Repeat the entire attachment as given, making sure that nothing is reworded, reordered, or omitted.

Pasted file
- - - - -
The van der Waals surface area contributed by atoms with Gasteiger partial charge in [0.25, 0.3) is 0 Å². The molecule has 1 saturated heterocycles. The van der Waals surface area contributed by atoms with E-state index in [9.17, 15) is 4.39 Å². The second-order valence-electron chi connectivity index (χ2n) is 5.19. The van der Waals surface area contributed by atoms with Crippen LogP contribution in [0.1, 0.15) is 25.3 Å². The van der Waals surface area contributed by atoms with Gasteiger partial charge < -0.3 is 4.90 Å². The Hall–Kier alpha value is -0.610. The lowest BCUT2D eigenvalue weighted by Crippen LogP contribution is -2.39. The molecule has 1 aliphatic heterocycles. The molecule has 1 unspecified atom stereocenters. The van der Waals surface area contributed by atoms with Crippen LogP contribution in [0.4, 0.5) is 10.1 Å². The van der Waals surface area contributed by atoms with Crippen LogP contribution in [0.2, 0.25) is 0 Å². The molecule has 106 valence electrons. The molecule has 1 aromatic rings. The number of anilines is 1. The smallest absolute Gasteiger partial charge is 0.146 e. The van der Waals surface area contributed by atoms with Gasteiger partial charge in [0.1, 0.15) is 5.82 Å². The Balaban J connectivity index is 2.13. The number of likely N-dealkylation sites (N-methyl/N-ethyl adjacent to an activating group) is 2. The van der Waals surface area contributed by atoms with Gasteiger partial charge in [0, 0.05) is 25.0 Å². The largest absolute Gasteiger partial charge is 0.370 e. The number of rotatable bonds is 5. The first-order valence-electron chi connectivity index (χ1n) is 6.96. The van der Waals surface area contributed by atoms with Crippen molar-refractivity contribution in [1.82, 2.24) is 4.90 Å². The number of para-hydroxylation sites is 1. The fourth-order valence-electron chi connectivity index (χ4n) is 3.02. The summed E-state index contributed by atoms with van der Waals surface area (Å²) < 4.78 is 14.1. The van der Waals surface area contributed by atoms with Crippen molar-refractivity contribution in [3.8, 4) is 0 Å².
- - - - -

The van der Waals surface area contributed by atoms with Gasteiger partial charge in [0.25, 0.3) is 0 Å². The molecule has 1 saturated heterocycles. The van der Waals surface area contributed by atoms with E-state index in [9.17, 15) is 4.39 Å². The second-order valence-electron chi connectivity index (χ2n) is 5.19. The van der Waals surface area contributed by atoms with Crippen LogP contribution in [0.1, 0.15) is 25.3 Å². The van der Waals surface area contributed by atoms with Gasteiger partial charge < -0.3 is 4.90 Å². The Hall–Kier alpha value is -0.610. The lowest BCUT2D eigenvalue weighted by Crippen LogP contribution is -2.39. The molecule has 1 aliphatic heterocycles. The molecule has 1 unspecified atom stereocenters. The van der Waals surface area contributed by atoms with Crippen LogP contribution in [0.4, 0.5) is 10.1 Å². The van der Waals surface area contributed by atoms with Crippen LogP contribution in [0.2, 0.25) is 0 Å². The molecule has 106 valence electrons. The molecule has 1 aromatic rings. The number of anilines is 1. The smallest absolute Gasteiger partial charge is 0.146 e. The van der Waals surface area contributed by atoms with Gasteiger partial charge in [0.1, 0.15) is 5.82 Å². The Balaban J connectivity index is 2.13. The number of likely N-dealkylation sites (N-methyl/N-ethyl adjacent to an activating group) is 2. The van der Waals surface area contributed by atoms with Gasteiger partial charge in [0, 0.05) is 25.0 Å². The largest absolute Gasteiger partial charge is 0.370 e. The number of rotatable bonds is 5. The first-order valence-electron chi connectivity index (χ1n) is 6.96. The van der Waals surface area contributed by atoms with Crippen molar-refractivity contribution in [1.82, 2.24) is 4.90 Å². The number of para-hydroxylation sites is 1. The fourth-order valence-electron chi connectivity index (χ4n) is 3.02. The summed E-state index contributed by atoms with van der Waals surface area (Å²) < 4.78 is 14.1. The van der Waals surface area contributed by atoms with Crippen molar-refractivity contribution in [3.8, 4) is 0 Å².